Recently I came across a fascinating article on the discovery in France of spectacular ruins. Developers working on a new subdivision uncovered an ancient Roman suburb that was remarkably preserved.
According to The New York Times article, the ruins included shops for metalworking, grocery stores, a warehouse full of wine jugs, a couple of houses with expensive floor mosaics and more.
There’s something about digging up the past that intrigues me. It’s like getting answers to questions you didn’t know to ask. It’s why when I go out for a hike I often end up going farther than I planned, because I always think that going around the next bend or over the next rise will reveal something amazing.
Some of my most vivid memories of a trip to Spain last year are of Roman ruins in the basement of a museum in Barcelona. In a sense they were quite mundane: a laundry, a winery, warehouse storage and variety of shops that served the routine needs of daily life. But given several thousand years under the ground, their discovery takes on a very real magic.
This was underscored by the recent report on WUWF announcing new details from University of West Florida archaeologists about the excavation of the 1559 Luna settlement in Pensacola.
Using data analyzing where artifacts have been found, researchers estimate the site covers at least 27 acres, making it the largest mid-16th century Spanish residential settlement in North America. That’s a big deal; it’s bigger than St. Augustine when it was first settled in 1565, or Santa Elena, settled on the coast of South Carolina in 1566. Researchers say they believe they have identified locations of buildings as disparate as a warehouse and the house of a high-status official.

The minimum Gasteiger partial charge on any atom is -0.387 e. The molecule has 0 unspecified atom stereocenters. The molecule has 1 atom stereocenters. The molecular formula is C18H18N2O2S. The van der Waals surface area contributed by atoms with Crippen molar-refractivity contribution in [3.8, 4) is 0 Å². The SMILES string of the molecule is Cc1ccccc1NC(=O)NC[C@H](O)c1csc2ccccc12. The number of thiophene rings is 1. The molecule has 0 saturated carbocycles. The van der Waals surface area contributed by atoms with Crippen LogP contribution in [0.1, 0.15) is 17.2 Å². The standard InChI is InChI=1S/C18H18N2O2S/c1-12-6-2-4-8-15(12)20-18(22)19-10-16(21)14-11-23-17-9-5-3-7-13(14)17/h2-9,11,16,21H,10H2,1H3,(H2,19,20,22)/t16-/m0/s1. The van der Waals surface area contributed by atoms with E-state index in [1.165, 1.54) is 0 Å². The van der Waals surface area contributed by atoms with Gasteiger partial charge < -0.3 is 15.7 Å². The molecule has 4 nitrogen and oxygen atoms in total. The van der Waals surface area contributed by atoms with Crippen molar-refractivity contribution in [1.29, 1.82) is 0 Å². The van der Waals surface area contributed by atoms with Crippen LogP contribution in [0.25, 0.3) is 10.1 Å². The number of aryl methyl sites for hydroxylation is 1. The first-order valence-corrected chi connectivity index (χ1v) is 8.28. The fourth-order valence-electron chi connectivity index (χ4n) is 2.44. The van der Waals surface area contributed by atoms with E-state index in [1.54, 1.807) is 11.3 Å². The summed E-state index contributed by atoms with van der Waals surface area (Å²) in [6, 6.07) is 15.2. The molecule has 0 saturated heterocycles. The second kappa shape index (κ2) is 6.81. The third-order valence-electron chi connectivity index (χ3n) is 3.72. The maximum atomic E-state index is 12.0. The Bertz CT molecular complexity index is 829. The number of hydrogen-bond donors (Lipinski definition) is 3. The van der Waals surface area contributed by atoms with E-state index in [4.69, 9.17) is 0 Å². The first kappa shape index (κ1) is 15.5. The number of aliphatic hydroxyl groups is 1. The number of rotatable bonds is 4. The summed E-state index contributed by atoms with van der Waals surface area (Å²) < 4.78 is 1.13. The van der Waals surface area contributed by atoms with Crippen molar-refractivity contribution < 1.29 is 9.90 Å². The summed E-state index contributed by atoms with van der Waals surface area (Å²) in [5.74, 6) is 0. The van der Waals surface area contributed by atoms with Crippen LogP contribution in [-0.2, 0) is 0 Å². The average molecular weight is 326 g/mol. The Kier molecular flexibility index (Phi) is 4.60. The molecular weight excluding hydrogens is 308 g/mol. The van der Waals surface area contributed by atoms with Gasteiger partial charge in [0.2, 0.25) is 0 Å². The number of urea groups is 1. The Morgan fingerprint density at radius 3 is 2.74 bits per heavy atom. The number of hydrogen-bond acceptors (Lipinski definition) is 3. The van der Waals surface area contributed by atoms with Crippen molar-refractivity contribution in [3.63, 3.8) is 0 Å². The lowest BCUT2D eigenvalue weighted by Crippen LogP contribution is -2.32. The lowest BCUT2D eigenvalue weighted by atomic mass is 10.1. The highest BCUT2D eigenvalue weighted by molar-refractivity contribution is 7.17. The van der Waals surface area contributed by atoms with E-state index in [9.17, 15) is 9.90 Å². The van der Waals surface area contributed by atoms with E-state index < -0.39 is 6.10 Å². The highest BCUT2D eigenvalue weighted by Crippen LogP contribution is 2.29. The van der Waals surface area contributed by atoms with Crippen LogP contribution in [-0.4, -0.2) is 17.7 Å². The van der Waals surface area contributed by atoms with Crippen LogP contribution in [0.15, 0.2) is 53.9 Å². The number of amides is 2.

Meanwhile, getting less attention, other UWF archaeologists are digging in the same area on Native American remains. I recently viewed a dig on an ancient shell midden full of oyster and clam shells, evidence of where Native Americans feasted on the natural bounty of shellfish from Pensacola Bay and Bayou Texar.
Nobody in their right mind today would eat oysters from Bayou Texar, despite years of efforts to improve its water quality. You can still find oysters in the bayou; they cling to the pilings on the railroad trestle, and on riprap at the mouth. I’m sure there are some on pilings elsewhere, but the hard sand bottom needed to support reefs is mostly smothered under layers of polluted silt.
But back when the bayou was pristine, it must have been a culinary playground for Native Americans with abundant fish, crabs, clams, oysters and shrimp. At times today you can still catch shrimp in nets in some areas, so back when the bay and its bayous were pristine I imagine even crude nets produced a rich bounty.
Not far from these digs is the Pensacola Bay Oyster Co. farm in the bay, an effort to reinvigorate oyster production by using floating cages. The company’s founder and owner, Don McMahon, recently spoke at the Bream Fishermen Association meeting on the challenges of pioneering oyster farming in Pensacola Bay. He learned a hard lesson when this summer’s heavy rains all but destroyed the crop.
But to me all of this is a part of the whole. The Romans came and went (not here, of course), Native Americans came and went, and Tristan de Luna came and went. It would be nice to think that when someone digs up our remains, they will be able to say something good about what we leave behind.